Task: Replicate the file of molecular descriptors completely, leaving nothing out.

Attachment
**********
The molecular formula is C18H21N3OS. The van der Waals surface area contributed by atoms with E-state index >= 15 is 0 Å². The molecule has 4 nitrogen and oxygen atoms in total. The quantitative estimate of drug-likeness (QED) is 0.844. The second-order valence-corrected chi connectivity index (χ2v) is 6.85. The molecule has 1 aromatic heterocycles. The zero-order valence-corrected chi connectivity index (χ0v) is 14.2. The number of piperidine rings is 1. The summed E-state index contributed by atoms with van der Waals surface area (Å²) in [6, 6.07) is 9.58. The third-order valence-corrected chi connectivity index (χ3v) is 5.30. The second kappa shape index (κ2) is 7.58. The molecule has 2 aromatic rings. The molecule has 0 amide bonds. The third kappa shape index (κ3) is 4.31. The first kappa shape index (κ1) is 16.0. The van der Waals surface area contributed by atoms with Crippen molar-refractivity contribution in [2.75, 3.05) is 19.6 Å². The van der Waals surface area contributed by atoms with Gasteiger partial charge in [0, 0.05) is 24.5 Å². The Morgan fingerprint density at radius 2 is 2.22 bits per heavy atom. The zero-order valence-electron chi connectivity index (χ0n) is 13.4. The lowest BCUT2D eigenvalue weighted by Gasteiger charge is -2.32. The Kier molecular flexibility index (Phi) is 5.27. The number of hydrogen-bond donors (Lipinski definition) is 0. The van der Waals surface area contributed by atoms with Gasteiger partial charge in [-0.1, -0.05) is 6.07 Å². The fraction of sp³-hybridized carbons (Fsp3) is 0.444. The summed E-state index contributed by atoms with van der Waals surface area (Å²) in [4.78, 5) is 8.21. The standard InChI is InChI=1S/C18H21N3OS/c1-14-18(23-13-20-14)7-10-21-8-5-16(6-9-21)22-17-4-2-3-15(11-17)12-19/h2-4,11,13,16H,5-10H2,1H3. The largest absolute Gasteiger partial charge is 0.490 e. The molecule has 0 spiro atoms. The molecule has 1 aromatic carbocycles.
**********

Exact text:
The molecular formula is C18H21N3OS. The van der Waals surface area contributed by atoms with E-state index >= 15 is 0 Å². The molecule has 4 nitrogen and oxygen atoms in total. The quantitative estimate of drug-likeness (QED) is 0.844. The second-order valence-corrected chi connectivity index (χ2v) is 6.85. The molecule has 1 aromatic heterocycles. The zero-order valence-corrected chi connectivity index (χ0v) is 14.2. The number of piperidine rings is 1. The summed E-state index contributed by atoms with van der Waals surface area (Å²) in [6, 6.07) is 9.58. The third-order valence-corrected chi connectivity index (χ3v) is 5.30. The second kappa shape index (κ2) is 7.58. The molecule has 2 aromatic rings. The molecule has 0 amide bonds. The third kappa shape index (κ3) is 4.31. The first kappa shape index (κ1) is 16.0. The van der Waals surface area contributed by atoms with Crippen molar-refractivity contribution in [2.75, 3.05) is 19.6 Å². The van der Waals surface area contributed by atoms with Gasteiger partial charge in [0, 0.05) is 24.5 Å². The Morgan fingerprint density at radius 2 is 2.22 bits per heavy atom. The zero-order valence-electron chi connectivity index (χ0n) is 13.4. The lowest BCUT2D eigenvalue weighted by Gasteiger charge is -2.32. The Kier molecular flexibility index (Phi) is 5.27. The number of hydrogen-bond donors (Lipinski definition) is 0. The van der Waals surface area contributed by atoms with Gasteiger partial charge in [-0.1, -0.05) is 6.07 Å². The fraction of sp³-hybridized carbons (Fsp3) is 0.444. The summed E-state index contributed by atoms with van der Waals surface area (Å²) in [4.78, 5) is 8.21. The standard InChI is InChI=1S/C18H21N3OS/c1-14-18(23-13-20-14)7-10-21-8-5-16(6-9-21)22-17-4-2-3-15(11-17)12-19/h2-4,11,13,16H,5-10H2,1H3. The largest absolute Gasteiger partial charge is 0.490 e. The molecule has 0 spiro atoms. The molecule has 1 aromatic carbocycles.